Metabolic Imaging of Malignant Pleural Mesothelioma With Fluorodeoxyglucose Positron Emission Tomography: Positron Emission Tomography

Metabolic Imaging of Malignant Pleural Mesothelioma With Fluorodeoxyglucose Positron Emission Tomography: Positron Emission TomographyTwo nuclear medicine physicians qualitatively interpreted the PET scans independently of other clinical or radiologic information during a joint reading session. The location, extent, and appearance (focal or diffuse) of the metabolically active sites were noted. The presence of nodal metastasis or transdiphragmatic extension was also recorded when present. Lesions with higher activity than that of the mediastinum on the attenuation corrected images were considered malignant, using criteria validated for non-small cell lung cancer. A subjective visual score was assigned to each area using a five-point scale (0=definitely normal; l=probably normal; 2=possibly abnormal; 3=probably abnormal; 4=definitely abnormal).
Semiquantitative measurements of tracer uptake (standardized uptake values or SUV) were also obtained by measuring the ratio of the decay-corrected tracer uptake per gram of tumor to the injected dose, normalized for body weight. Buy birth control More info The SUV values were calculated in the largest tumor deposits to minimize partial volume effects, using the average pixel value within the region of interest. A threshold of 50% of the maximal lesion activity was used to define the tumor boundaries and ensure reproducible and consistent tumor sampling. The ratios of tumor to normal lung activity were also calculated. These indexes were generated to determine whether FDG imaging can objectively distinguish normal from abnormal tissues and to assess tumor response to therapy. A two-tailed t test was used to compare the SUV values among the subgroups of patients.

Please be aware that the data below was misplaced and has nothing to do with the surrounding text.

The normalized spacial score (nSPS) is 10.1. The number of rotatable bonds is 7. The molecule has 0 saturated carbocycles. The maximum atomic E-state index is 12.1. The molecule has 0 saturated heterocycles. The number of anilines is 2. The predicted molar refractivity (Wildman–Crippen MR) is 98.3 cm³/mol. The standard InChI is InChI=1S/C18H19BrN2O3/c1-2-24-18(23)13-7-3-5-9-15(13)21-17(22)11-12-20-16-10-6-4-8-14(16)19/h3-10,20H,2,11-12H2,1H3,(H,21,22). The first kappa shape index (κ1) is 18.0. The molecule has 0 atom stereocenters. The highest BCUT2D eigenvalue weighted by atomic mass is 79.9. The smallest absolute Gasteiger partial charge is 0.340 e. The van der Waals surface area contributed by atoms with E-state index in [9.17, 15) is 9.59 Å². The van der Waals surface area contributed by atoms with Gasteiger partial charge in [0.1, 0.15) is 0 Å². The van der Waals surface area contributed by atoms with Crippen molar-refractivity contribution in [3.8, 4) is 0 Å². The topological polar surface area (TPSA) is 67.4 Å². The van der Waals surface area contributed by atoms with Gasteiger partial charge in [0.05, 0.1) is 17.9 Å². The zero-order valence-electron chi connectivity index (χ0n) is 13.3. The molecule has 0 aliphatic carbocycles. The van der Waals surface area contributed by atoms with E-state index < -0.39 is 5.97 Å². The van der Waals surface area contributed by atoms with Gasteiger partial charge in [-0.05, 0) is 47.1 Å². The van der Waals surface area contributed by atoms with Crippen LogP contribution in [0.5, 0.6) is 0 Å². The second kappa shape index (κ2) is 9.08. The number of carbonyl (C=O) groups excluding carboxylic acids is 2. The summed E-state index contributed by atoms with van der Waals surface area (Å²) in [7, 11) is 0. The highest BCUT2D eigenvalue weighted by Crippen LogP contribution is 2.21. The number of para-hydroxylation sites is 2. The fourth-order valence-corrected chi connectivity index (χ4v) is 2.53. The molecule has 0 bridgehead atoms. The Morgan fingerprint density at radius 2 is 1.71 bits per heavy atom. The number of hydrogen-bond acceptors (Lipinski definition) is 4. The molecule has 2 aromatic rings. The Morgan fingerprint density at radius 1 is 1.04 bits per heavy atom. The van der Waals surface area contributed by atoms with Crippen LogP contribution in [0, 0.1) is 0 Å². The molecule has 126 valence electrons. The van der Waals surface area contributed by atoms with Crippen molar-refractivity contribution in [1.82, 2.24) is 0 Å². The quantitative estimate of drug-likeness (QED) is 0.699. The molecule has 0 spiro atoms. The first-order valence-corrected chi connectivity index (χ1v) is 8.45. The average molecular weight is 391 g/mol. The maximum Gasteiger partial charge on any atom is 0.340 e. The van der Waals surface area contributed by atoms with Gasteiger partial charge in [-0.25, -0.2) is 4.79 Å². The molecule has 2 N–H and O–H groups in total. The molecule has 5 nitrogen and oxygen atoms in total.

Thoracoscopy
Twenty-two patients underwent a diagnostic video-assisted thoracoscopy under anesthesia. Six patients did not undergo this procedure, and the diagnosis was obtained by needle biopsy (four), pleural fluid cytology (one), and clinical follow-up (one). With standard thoracoscopic techniques and real-time imaging equipment, biopsy specimens were taken from the parietal pleura at the apex, diaphragm, and lateral chest wall and from the mediastinal and visceral pleura. Biopsy tissue samples were evaluated by frozen and permanent histologic sections, in addition to electron microscopic examination. Special stains, such as immunohistochemical techniques, were used to confirm the diagnosis of mesothelioma. Routine biochemical, microbiological, hematologic, and cytopathologic examinations were performed on any fluid removed during the procedure.

Category: Pulmonary Function

Tags: FDG, malignant mesothelioma, metabolic imaging, positron emission tomography